You may remember a running column in the Irish Examiner, The Secret Diary of an Irish Teacher. Well, the previously-anonymous author of this piece has gone on to write a book in the hopes of starting an earnest conversation about the meaningful change she believes is needed in the Irish Education System. She spoke to Oliver Callan – sitting in for Ryan Tubridy – on Monday.
Jennifer Horgan always wanted to write but lacked the confidence to pursue it and opted to train as a teacher instead. After several years abroad she came back to Ireland with her young family and started writing, initially for her local paper in Cork and subsequently the aforementioned Secret Teacher column for the Examiner. With hindsight, Jennifer feels very privileged as a teacher to have had this platform:
"We very rarely hear from teachers when it comes to education. We hear a fair amount about them, but we don't hear their voices very much."
Fresh out of college, Jennifer landed a job in an a socially-deprived school in East London, which she says was a baptism of fire coming from a much more parochial environment. She remembers getting lost on the way to work many times in the early days and hiding in a cubicle or the smoking room with what sounds like imposter syndrome. However, once her confidence started to grow, she began to really see her students, realising that every one of them is bringing something from home to school. The only chance you have of getting through to them, she says, is to:
"Work from the students’ perspective and meet them where they are."
To facilitate their long term family goals, Jennifer and her husband (also a teacher) decided to move to Abu Dhabi where he worked while Jennifer raised their children initially. Later, Jennifer became a Tutor and ultimately a Year Head at a school for children of royalty and diplomats, among others, for several years.
Now back in Ireland, she tells how she loves working at home and how wonderful her staff and school is, but does say that:
"At senior cycle, it is probably the least meaningful system I’ve worked in, and I find that very difficult."
Jennifer goes on to describe how she feels the Irish Education System is so similar to that of the school in the film Dead Poets Society (which inspired the title of her book) where there is huge pressure on students to succeed in particular professions (such as medicine or law) or to follow their parents career path. And the teacher is working in a system where the focus is to earn as much money as possible, cut back on your interests and passions and focus on the race.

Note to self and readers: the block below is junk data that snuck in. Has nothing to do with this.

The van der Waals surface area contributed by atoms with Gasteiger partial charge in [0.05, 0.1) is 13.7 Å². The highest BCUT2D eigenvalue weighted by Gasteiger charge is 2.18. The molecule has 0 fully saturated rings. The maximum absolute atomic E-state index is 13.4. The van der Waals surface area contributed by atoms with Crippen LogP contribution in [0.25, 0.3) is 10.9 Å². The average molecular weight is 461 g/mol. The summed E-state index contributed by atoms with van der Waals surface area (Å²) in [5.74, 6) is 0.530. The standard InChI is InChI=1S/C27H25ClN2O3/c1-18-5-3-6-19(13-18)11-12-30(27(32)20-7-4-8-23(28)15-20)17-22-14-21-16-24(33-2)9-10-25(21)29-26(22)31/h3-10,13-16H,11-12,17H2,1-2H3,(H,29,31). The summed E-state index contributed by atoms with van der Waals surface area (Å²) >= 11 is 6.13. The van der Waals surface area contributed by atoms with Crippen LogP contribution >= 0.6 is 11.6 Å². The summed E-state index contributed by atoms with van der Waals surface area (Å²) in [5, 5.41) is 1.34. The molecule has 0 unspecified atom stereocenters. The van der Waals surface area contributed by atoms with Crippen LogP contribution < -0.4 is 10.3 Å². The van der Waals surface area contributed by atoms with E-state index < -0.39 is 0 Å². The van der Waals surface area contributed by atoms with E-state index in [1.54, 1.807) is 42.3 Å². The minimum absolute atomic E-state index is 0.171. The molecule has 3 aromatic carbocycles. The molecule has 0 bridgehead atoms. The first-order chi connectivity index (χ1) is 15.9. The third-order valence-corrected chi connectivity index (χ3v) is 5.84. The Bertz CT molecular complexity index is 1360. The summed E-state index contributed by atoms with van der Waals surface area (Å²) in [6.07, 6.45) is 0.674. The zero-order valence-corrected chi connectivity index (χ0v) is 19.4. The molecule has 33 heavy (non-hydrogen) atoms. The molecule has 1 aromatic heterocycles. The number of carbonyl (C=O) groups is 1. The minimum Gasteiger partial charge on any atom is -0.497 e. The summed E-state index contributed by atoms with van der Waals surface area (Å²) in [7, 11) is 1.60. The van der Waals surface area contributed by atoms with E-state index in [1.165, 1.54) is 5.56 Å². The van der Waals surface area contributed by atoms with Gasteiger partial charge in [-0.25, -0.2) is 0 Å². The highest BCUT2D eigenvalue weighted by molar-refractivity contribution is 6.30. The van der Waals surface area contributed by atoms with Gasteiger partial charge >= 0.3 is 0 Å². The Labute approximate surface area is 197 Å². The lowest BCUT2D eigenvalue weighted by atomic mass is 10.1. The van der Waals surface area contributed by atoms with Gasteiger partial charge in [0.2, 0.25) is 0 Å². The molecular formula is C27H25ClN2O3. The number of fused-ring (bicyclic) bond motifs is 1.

"At senior level we call it a race, it’s a points race. We funnel students into particular courses [….] I think we really need a conversation, and everybody needs to be involved in the conversation, about what the purpose of education is here."
The system we have was designed for a different Ireland – a young state. Different skills are required now to meet the future needs of the country. Oliver ascertains that Jennifer is not a fan of the Leaving Cert and when she explains the reasons why, she doesn’t hold back:
"8% of children in Ireland live in consistent poverty - that’s two or three in every class. We know that 1 in 4 of our children has a special education need. Globally 60% of children have some exposure to trauma. We’re not all the same, we’re all coming from very, very different perspectives, so to say we are sitting the same exam is a lie."
Jennifer gives examples of alternatives to the Leaving Cert, not by way of offering a solution, but to start the conversation about the changes that we need to progress as a nation and to do right by the next generation.
"We survived the versions of the Leaving Cert we’ve had for the last two summers so we know everything will stay standing if we do something different."
If you would like to be part of this conversation, start by reading Jennifer Horgan’s book, O Captain, My Captain! One teacher’s hope for change in the Irish Education System, and you can hear the rest of this interview here.